From the Annals of the Governors – In 1874, Richard Coke was inaugurated as the 15th Governor of Texas. Coke was a Democrat and his election as Governor is considered to be the end of Reconstruction in Texas. Coke’s election was the subject of legal controversy. The Texas Supreme Court invalidated the election, but Coke ignored the ordered and with supporters and militia seized control of the physical Governor’s office at the State Capitol. The incumbent governor requested that President Grant send in federal troops, but Grant declined to intervene and Coke took office.
Coke was a veteran of the Southern Rebellion. After the war he was appointed a Texas District Court judge, and in 1866 he was elected as an associate justice to the Texas Supreme Court. His political career took off when the military governor General Philip Sheridan removed Coke and four other judges as ‘an impediment to reconstruction.’ The removal made Coke famous and he took advantage of his new found celebrity to run for Governor in 1873. Resentment to Union occupation insured his victory and reestablished the Democratic Party as the power base in Texas for the next 100 years. Unfortunately, the Democrats power was based on disenfranchisement of Blacks, Mexican-Americans and poor whites through the use of poll taxes, overt discrimination and “White Primaries” in which only white property owners could vote. Winning the Democratic Primary was tantamount to victory. Coke’s legacy as Governor is largely one of discrimination and abuse of power. However, he did usher in the Constitution of 1876 which remains the basis for Texas government today – however heavily amended. Coke resigned as Governor after being elected to the U.S. Senate where he served from 1876 to 1895.
From the Annals of Our Poor Idiot Governors – In 1871 James Edward “Pa” Ferguson was born in Salado. Ferguson was City Attorney and a banker in Belton as well as a political player when he decided to run for governor in 1914. He won election as an anti-prohibitionist Democrat but almost immediately got in trouble. Ferguson engaged in a personal vendetta against University of Texas professors who he believed should be fired. When UT refused to act, he vetoed the appropriations bill for the university with the ultimate result of him being impeached, convicted and removed from office. Ferguson was not done with politics as he later ran for the U.S. Senate and President as a minor third party candidate. He was able to secure the election of his wife Miriam “Ma” Ferguson who was the first woman elected governor of a U.S. State.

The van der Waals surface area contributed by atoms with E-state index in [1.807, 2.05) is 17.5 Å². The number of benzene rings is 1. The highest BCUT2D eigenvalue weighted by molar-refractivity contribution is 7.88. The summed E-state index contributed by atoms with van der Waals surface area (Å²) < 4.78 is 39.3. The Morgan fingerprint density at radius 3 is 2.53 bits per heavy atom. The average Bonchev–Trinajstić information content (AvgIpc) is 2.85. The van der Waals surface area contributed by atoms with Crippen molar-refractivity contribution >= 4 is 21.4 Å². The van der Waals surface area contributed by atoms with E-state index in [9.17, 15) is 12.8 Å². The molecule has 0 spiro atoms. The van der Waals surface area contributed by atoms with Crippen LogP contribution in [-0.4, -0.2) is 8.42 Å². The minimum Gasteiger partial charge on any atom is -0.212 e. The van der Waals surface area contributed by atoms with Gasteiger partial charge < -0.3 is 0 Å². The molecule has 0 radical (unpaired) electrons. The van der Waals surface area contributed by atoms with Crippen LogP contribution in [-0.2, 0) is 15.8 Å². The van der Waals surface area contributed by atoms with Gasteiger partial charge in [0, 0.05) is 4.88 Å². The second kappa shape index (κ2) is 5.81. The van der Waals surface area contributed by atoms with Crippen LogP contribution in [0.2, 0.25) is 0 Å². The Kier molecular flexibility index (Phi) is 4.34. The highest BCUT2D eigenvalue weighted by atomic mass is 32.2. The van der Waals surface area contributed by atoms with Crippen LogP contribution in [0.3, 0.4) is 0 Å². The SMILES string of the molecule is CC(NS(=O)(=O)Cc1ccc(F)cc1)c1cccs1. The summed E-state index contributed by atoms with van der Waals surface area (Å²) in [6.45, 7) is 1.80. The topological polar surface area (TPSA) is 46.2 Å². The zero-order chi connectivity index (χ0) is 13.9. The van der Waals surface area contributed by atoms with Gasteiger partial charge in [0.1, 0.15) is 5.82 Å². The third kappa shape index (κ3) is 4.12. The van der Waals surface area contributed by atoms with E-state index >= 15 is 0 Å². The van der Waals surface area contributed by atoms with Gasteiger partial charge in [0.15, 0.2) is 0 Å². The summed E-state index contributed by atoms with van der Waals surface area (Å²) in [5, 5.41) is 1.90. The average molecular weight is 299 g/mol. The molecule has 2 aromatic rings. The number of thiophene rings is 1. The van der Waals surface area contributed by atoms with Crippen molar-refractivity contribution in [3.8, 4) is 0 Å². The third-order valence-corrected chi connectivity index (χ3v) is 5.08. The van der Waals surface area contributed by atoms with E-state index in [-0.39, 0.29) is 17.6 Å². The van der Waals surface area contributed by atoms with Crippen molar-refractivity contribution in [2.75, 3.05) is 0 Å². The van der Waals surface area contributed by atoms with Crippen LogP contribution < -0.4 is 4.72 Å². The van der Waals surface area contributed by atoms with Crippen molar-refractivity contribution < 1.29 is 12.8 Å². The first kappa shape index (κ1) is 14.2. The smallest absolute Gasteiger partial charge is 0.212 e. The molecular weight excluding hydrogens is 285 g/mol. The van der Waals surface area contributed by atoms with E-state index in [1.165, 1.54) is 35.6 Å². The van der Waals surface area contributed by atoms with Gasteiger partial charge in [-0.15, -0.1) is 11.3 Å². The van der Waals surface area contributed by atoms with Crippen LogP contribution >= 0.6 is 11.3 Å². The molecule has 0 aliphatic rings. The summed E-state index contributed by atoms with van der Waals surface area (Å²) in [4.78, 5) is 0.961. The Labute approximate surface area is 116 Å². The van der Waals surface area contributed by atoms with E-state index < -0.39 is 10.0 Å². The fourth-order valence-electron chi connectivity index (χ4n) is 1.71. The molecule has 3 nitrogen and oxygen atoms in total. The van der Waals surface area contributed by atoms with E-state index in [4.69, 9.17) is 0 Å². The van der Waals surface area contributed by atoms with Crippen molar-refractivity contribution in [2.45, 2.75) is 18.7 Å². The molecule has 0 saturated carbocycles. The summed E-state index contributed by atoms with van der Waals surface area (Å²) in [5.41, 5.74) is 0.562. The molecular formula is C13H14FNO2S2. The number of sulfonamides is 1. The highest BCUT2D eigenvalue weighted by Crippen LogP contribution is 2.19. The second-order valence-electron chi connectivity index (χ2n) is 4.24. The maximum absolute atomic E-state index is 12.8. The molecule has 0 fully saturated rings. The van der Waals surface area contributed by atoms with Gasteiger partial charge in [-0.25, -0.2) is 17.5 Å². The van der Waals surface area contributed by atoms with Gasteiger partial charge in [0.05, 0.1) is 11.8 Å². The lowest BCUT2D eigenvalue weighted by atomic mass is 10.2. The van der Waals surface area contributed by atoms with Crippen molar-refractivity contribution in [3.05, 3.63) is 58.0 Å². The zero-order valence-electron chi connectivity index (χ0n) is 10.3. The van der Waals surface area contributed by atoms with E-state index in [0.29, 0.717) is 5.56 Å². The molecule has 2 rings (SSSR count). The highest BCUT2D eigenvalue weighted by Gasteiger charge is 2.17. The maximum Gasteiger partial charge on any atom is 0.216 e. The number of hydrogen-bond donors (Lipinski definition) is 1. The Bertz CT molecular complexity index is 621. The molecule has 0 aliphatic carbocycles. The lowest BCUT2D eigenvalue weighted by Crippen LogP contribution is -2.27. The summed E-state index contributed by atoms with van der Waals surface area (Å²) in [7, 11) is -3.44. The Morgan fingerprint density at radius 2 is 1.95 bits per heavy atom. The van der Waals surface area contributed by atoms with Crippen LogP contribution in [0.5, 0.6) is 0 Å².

Red regards Pa Ferguson as one of a long line of worthless inhabitants of the Governor’s Mansion along with such notables as Pappy O’Daniel, Preston Smith, Dolph Briscoe, John Connally, Bill Clements, George W. Bush, Rick Perry and our current poor idiot governor Greg Abbott. Really, where do they get these guys?
From the Annals of Mr. Texas – In 1941, Lt. Gov. Coke Stevenson was sworn in as Governor of Texas when Pappy O’Daniel resigned to take office as a United States senator. Stevenson’s story is rather remarkable. He grew up in hard scrabble land of the western Hill Country and had almost no formal education. He began work in his teens running mule teams that hauled freight between Junction and Brady. He educated himself on the trail studying history and bookkeeping at night. He worked his way up from janitor to bank cashier and continued to study – this time tackling law under the tutelage of Judge Marvin Blackburn. He passed the bar exam in 1913 and continued his banking career while practicing law. Stevenson organized and became president of the First National Bank in Junction and also aspired to politics. He was elected Kimble County Attorney and County Judge. He later was elected to the Texas House of Representatives in 1928 and became Speaker of the House in a remarkable short five years. In 1939, he was elected lieutenant governor. After succeeding Daniel he was elected governor on his own in 1942 and served until 1947. Unfortunately, he may be most famous for his loss to Lyndon Johnson in the 1948 Democratic Primary. It was a race filled with controversy and scandal and revealed LBJ as a politician who would stop at nothing to win. The race and Stevenson’s own remarkable rise to power is brilliantly chronicled in Robert Caro’s Path to Power volume of his series on LBJ.